Lieut. Jack Pogson-Smith (OBLI) arrived back from the Macedonian Front on November 4th and a few days later made the mistake of visiting the ‘Draconian’ editor. Mr Vassall has duly extracted from him this account of armistice night in Salonika at the end of September:
“Really there was nothing at all exciting about it, as it was more or less expected, because for some days Bulgar officers had been passing blindfolded in cars through our lines, presumably to discuss terms.
If anything, I think there was a curious feeling of flatness. Possibly, though, this was merely due to the fact that we felt we could not celebrate the occasion as it deserved, as we had long ago run out of the wherewithal to celebrate anything, and the nearest EFC was a good thirty or forty miles away.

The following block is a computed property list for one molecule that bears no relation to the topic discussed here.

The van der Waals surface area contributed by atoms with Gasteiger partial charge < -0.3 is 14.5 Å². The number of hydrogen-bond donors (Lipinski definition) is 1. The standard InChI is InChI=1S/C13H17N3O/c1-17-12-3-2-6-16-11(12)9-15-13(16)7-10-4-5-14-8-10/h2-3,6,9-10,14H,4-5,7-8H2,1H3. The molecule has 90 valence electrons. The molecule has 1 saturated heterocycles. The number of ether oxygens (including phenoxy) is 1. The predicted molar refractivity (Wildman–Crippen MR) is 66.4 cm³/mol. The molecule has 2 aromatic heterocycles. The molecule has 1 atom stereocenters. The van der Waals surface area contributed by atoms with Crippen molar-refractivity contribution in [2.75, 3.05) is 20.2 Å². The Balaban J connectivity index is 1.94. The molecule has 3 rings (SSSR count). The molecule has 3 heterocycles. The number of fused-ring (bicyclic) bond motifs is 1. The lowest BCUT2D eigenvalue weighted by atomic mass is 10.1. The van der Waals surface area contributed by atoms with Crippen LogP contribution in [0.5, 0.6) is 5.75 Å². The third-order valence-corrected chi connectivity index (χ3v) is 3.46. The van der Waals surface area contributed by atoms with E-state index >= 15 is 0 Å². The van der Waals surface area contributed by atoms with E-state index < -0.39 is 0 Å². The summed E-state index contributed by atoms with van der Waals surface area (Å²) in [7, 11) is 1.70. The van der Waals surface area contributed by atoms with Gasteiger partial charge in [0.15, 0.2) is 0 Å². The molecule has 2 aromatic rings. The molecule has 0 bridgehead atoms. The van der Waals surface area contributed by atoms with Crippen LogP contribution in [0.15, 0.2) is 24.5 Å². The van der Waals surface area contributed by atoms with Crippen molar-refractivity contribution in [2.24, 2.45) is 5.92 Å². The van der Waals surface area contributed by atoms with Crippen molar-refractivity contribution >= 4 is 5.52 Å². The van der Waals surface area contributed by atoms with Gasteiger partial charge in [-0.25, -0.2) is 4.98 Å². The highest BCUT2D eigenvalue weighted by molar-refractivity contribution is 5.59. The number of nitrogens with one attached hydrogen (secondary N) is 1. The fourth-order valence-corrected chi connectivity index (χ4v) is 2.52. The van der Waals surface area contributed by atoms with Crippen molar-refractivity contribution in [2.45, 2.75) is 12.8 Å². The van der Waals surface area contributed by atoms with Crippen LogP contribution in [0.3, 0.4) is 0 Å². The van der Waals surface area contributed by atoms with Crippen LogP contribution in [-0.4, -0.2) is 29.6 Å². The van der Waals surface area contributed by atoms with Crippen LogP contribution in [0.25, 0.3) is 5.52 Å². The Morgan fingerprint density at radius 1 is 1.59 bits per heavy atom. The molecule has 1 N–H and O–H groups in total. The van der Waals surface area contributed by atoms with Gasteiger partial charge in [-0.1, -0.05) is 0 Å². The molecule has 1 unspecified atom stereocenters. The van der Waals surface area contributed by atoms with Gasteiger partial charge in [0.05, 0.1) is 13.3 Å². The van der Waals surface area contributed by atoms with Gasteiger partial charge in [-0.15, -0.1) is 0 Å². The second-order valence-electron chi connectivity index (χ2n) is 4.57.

However, in the evening we did our best to make merry. Every unit sent up all the ‘Very’ lights it could lay hands on, and for a bit the Strumnica plain was quite gaily illuminated. But of course we soon ran out of ‘Very’ lights, so we lit a big bonfire in a river bed. This, however, was not a complete success, as we were promptly told to put it out, as we were interrupting visual signal communication with Battalion HQ.
Fancy not being allowed the luxury of cutting yourself off from your HQ for a few blessed hours on armistice night!!
But such is the Army.”